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Hands down: The 4 best investments you’ll ever make

Do you think shares of Telstra Corporation Ltd (ASX: TLS) and Commonwealth Bank of Australia (ASX: CBA) are the best investment you’ll ever make? Think again.

Investing 101

Every moment of every day you are making an investment.

Whether it is your money. Or your time. You are investing.

At the beginning of our lives, we invest our time learning — because we don’t have money… and for the reasons I outline below.

Later in life, we have money but less time.

“Anyone who steals my time is stealing my life because they are taking my existence from me.” – Stirling Silliphant

I’m not saying you need to spend every waking moment focused on achieving something.

But even if you have 10 credit cards, two sets of octuplets and you’ve just received your letter from Elizabeth (the letter you receive from the Queen when you turn 100) — you have the ability to make an investment.

My list does not include credit cards and ignores super. If you have a credit card, pay that off before you do anything else – it’s a guaranteed return.

Here’s where I would tell my children, friends or my baby boomer mother to invest.

1. Invest in yourself.

Ben Franklin famously said, “An Investment in Knowledge Pays the Best Interest”. It doesn’t matter if you want to paint emu eggs or go to uni for 15 years to become a doctor for Elon Musk’s SpaceX. An investment in yourself will always make the best return.

Why?

Because our knowledge snowballs rapidly. And there are many things you will never achieve without knowledge.

If you don’t know how to read, you’ll never be able to interpret a financial statement or understand the terms of a mortgage.

If you don’t learn your time’s tables, you’ll struggle to understand compound interest.

It’s no coincidence that we go to school at the beginning of our lives and that university HECS debt is the cheapest you’ll ever find.

2. Investment in a business.

Investing in yourself will only get you so far. If you really want to make game-changing amounts of money you’ll have to ‘give it a go’.

You’ll have to start a business.

This isn’t for everyone (see #3, below).

But what do the richest people have in common?

Scroll through your Facebook contacts, whip out the phone book or search for the BRW Rich List for 2017. What do you notice? 

Chances are, many of them are — or were — business owners.

It’s risky to start a business make no mistake. But if you can do it… do it.

3. Invest in shares.

If starting a business is out of the question – buy someone else’s.

You can do that by buying shares in businesses that are available on the share market.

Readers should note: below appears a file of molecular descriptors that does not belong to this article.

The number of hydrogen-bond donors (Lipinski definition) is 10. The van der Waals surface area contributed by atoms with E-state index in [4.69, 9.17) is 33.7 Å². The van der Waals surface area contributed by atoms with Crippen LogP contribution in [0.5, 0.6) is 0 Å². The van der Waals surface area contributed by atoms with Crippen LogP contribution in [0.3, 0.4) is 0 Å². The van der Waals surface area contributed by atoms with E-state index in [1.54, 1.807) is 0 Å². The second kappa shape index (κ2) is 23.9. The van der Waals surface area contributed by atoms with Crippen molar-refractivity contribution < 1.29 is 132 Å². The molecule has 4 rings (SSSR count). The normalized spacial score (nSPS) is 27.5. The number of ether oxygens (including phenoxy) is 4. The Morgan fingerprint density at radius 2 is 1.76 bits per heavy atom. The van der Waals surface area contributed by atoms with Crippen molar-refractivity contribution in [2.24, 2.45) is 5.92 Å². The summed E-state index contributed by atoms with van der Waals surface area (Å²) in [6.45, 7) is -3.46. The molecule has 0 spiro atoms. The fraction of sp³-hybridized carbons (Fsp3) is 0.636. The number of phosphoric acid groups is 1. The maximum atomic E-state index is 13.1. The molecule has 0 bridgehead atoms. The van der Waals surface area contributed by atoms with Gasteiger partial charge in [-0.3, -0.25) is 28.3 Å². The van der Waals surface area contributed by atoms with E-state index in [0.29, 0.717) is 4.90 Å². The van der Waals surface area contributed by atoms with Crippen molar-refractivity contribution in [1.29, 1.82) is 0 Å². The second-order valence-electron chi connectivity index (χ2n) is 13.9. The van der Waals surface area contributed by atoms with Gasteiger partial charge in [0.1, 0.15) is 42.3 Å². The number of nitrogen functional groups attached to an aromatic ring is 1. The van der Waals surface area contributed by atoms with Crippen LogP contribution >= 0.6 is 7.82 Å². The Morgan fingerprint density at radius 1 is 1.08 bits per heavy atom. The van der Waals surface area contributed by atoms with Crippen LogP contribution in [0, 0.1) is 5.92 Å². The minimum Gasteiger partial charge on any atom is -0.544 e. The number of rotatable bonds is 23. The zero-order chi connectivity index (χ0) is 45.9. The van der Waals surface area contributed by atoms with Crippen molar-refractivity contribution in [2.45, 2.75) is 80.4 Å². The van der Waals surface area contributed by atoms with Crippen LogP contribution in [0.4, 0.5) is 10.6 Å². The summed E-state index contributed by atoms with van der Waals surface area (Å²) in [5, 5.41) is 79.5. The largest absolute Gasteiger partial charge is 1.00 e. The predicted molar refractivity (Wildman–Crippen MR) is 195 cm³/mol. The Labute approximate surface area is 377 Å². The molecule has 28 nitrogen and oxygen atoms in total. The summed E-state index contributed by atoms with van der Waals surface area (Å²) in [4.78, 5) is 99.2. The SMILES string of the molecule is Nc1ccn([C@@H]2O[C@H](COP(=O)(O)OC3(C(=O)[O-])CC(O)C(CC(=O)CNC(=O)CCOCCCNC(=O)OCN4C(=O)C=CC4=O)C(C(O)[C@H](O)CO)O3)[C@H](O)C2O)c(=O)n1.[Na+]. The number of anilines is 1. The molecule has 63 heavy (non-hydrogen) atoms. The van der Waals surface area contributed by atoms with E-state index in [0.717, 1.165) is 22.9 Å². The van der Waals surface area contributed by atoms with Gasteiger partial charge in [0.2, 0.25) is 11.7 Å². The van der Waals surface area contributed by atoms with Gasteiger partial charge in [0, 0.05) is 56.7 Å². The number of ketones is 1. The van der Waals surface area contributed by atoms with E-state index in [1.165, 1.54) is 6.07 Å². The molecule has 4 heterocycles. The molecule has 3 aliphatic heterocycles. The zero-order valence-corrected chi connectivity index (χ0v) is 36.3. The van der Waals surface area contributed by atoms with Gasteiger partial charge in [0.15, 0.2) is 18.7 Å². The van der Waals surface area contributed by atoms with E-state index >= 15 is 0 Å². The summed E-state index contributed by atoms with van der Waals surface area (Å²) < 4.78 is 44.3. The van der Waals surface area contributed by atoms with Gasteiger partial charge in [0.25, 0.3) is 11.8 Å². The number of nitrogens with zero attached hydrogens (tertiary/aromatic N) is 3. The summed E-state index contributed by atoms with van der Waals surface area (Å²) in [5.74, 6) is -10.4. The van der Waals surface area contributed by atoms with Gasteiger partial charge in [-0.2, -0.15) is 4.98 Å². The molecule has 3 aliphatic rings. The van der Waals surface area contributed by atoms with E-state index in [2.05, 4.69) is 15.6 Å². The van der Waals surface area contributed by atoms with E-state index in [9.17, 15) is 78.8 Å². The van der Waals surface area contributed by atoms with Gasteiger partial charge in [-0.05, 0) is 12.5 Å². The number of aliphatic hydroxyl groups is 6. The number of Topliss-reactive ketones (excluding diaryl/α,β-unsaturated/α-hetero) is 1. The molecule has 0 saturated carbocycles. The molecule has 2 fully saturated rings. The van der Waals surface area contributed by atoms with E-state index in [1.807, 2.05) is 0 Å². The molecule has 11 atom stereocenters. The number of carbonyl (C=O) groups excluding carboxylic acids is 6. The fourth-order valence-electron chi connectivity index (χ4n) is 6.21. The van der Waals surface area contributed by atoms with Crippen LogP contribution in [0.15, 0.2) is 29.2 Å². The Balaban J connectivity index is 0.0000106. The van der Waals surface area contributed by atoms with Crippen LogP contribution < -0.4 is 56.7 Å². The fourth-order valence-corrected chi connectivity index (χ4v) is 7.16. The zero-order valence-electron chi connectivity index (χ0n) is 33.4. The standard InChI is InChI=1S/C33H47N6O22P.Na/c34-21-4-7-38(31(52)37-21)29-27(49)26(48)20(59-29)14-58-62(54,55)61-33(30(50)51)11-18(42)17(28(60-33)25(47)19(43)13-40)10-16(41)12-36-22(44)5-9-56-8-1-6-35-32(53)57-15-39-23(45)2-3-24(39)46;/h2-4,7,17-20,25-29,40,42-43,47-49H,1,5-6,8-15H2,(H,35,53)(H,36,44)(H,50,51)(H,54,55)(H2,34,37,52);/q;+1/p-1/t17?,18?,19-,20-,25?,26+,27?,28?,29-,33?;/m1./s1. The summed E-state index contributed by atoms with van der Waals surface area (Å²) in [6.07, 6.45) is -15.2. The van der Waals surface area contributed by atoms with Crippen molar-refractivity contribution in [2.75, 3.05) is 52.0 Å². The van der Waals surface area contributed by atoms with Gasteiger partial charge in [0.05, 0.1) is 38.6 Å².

You can still have a great job and take advantage of the earnings power of a reputable business by owning shares.

If you are investing for 10 years or more, companies like Commonwealth Bank or Telstra might pay decent dividends. But you could buy other, smaller companies which are more likely to grow.

Finally, if you find investing in shares is daunting, you can buy one or two index funds and Bpay money into them regularly as a ‘bottom drawer investing plan’.

The Australian Shares Index Fund and International Shares Index Fund run by Vanguard are worthy contenders for your money – and they are cheap! You just Bpay the money in and they do the rest!

4. Invest in property.

I’m going out on a limb here because I believe property is NOT as good an investment as many Aussies believe it is.

Have some exposure to property, for sure. But if your only investments include the family home and an investment property (also in Australia) that is far too much risk.

Nonetheless, investing in property can have advantages.

My advice:

  • Don’t buy units/apartments/townhouses if you want capital growth. If you want income, they are okay.
  • Never buy off the plan.
  • Buy houses.

Why?

While units have had short periods of outperformance — less than a handful of years — the prices of houses have grown much quicker over the long-term.

Foolish Takeaway

My ordered list may be a bit unusual given our country’s ingrained belief that every person must:

  • Get a job
  • Get a puppy
  • Get a 30-year mortgage
  • Get a kid (or two)

But, my four-point list of investments has worked wonders for me and my partner – and we are not even at step 4!

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Motley Fool Contributor Owen Raszkiewicz does not have a financial interest in any company mentioned. You can follow him on Twitter @OwenRask.

The Motley Fool Australia's parent company Motley Fool Holdings Inc. owns shares of Facebook. The Motley Fool Australia owns shares of Telstra Limited. We Fools may not all hold the same opinions, but we all believe that considering a diverse range of insights makes us better investors. The Motley Fool has a disclosure policy. This article contains general investment advice only (under AFSL 400691). Authorised by Bruce Jackson.

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